A single Annual Concert was held in the early years the venue being the Sports Hall of Rednock School which meant a huge amount of work needed to be accomplished to turn the venue into a Concert Hall. Tarpaulin had to be laid on the floor and chairs carried from 100 m away – all to be removed by 10 a.m. the morning after the concert.
The Choir Logo.
Eric Davies, the Hon. Secretary, presumably at the request of the Committee, approached the College of Arms in February 1979 with the proposal that the choir should adopt the Coat of Arms for the Dursley Rural District Council, issued under the Earl Marshall’s warrant of 27th December 1951 as it sought to obtain a distinctive identifying motif. This logo had been in use until 1974, when under Government reorganisation the Dursley Council became part of the new Stroud District Council, with the logo becoming redundant.
The advice from the College of Arms was that this proposal was contrary to the Law of Arms for Armorial Bearings and it could not be adopted for use. However there was no objection to some of the symbols being drawn from the Arms of Dursley R.D.C. for use in a choir motif particularly if those chosen could typify Dursley and the area. It was noted that it would not be proper for the devices to be placed upon a shield depicted as a crest.
Noting these comments, a design was then submitted for comment with the following supportive notes.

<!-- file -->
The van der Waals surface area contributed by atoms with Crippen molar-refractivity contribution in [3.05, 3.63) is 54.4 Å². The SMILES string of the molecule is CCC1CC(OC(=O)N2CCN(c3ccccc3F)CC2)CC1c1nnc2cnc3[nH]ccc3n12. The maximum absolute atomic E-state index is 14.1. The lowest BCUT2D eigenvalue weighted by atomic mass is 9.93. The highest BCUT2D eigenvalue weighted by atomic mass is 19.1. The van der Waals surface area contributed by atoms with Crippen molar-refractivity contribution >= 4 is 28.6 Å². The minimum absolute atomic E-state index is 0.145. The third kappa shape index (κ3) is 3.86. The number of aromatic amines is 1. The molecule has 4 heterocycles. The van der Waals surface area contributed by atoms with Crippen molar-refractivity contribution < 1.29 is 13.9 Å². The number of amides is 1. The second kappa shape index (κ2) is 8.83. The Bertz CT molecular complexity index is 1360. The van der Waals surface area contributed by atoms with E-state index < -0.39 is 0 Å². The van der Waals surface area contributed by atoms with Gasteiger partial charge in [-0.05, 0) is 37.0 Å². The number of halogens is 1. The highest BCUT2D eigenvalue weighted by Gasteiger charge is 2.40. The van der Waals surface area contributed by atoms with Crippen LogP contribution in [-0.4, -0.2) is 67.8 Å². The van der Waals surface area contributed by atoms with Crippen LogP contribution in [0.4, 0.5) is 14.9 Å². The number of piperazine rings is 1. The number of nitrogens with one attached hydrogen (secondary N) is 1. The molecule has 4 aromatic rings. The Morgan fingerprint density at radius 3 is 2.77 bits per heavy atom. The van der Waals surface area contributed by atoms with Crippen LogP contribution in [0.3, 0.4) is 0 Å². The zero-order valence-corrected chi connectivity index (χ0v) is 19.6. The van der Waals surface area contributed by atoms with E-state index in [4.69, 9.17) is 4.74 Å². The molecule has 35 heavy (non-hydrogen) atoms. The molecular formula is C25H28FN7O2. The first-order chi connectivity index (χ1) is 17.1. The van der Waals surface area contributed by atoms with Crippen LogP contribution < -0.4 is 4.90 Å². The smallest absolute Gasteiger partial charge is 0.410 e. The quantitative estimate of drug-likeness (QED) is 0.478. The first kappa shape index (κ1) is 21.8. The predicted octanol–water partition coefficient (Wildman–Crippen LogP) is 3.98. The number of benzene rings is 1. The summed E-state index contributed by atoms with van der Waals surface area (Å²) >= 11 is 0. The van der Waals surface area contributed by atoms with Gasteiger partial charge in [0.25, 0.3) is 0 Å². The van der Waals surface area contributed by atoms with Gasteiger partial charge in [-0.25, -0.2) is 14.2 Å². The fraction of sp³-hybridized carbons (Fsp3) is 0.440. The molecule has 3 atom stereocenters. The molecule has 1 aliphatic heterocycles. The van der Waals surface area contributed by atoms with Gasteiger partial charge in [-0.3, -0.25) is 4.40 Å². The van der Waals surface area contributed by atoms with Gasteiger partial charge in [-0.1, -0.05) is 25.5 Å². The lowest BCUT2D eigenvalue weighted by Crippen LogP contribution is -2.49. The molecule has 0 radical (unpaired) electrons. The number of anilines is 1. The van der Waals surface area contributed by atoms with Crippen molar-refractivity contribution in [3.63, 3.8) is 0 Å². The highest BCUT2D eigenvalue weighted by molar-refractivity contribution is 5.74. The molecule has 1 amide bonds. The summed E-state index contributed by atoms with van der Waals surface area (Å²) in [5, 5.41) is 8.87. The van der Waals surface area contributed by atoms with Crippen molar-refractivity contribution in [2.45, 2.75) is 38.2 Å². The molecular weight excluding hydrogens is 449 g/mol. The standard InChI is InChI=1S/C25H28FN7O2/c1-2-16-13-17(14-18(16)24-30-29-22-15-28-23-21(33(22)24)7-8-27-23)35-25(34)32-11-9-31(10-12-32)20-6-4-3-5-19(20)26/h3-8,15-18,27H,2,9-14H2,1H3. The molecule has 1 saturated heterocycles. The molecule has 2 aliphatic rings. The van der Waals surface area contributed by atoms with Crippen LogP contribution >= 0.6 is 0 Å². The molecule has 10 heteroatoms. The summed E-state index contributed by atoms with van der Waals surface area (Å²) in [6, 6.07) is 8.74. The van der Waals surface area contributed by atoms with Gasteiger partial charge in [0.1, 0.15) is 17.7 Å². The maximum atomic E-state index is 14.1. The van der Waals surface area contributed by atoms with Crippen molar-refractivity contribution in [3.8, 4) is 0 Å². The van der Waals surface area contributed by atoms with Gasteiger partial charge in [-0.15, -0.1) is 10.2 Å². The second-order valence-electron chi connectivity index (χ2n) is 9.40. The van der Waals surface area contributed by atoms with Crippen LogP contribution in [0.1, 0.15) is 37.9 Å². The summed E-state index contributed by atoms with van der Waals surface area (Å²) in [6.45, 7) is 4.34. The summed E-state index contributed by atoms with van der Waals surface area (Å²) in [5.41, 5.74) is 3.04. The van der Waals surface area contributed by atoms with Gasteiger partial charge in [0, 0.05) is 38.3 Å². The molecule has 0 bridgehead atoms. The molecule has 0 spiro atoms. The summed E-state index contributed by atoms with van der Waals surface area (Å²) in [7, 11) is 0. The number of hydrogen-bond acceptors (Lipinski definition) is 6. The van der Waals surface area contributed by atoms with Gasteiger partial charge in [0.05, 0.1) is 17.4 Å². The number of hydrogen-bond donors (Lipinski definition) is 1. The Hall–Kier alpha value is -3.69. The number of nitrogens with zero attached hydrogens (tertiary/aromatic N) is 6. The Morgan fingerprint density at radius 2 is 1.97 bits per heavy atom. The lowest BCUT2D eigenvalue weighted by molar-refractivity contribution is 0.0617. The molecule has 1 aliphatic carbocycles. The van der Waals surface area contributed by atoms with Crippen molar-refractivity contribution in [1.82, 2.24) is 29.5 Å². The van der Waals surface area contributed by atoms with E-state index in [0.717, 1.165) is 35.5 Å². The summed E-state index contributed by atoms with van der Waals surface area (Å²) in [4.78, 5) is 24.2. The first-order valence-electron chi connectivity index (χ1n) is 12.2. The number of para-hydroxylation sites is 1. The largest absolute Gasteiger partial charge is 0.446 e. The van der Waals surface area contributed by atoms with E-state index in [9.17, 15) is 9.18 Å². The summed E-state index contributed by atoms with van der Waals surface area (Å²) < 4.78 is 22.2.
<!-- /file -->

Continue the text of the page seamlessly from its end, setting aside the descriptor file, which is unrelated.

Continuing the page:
The motif was based on an open bible depicting the translation into English by William Tyndale, who was born in the district. In the quartered panels, the lamb represented the importance of Dursley, over the generations, as the centre of the Gloucestershire wool industry and the white crosses were symbolic of the parishes of the district. The harp contained in the final panel showed the choir’s wish to represent the great interest shown in the area for music of all kinds.
In response, the College of Arms correspondent made various recommendations. He thought that the design was ingenious but that at a distance or quick glance, could be taken for a Coat of Arms – which it could not be. Constructively it was suggested that clasps could be added to each side, such as a Tyndale bible might have had and the placing of a central vertical bookmark including ‘D M V C’ would counter the above criticism. The design was applauded on a personal basis but it was made clear that this was not in any way formal approval from the Garter King of Arms.
The suggestions were accepted fully and hence the motif that you all know was born!
Competition Successes Through The Years
The first award arrived in 1981 with a win at the Mid-Somerset Competition Festival held in Bath. That same year the accolade ‘Best Choir’ was awarded at the Cheltenham Music Festival as it was in a competition in the Forest of Dean. Throughout its history the choir enjoyed a number of successes in Cheltenham well into the 21st century. A longer journey was also made to a national competition in Blackpool that same year and against some outstanding choirs Dursley Male Voice Choir gained a creditable fourth position from 12 choirs.
The choir has achieved notable success in several competitions on the BBC and HTV in 1982/3/4 and 1986, including being semi–finalists in the BBC Male Voice Choir Choir of the Year competition. Successes also followed in competitions in Cornwall (1990) and to some measure in Huddersfield (1991) First place was also gained in the prestigious Miners’ Eisteddfod in Porthcawl in 1996.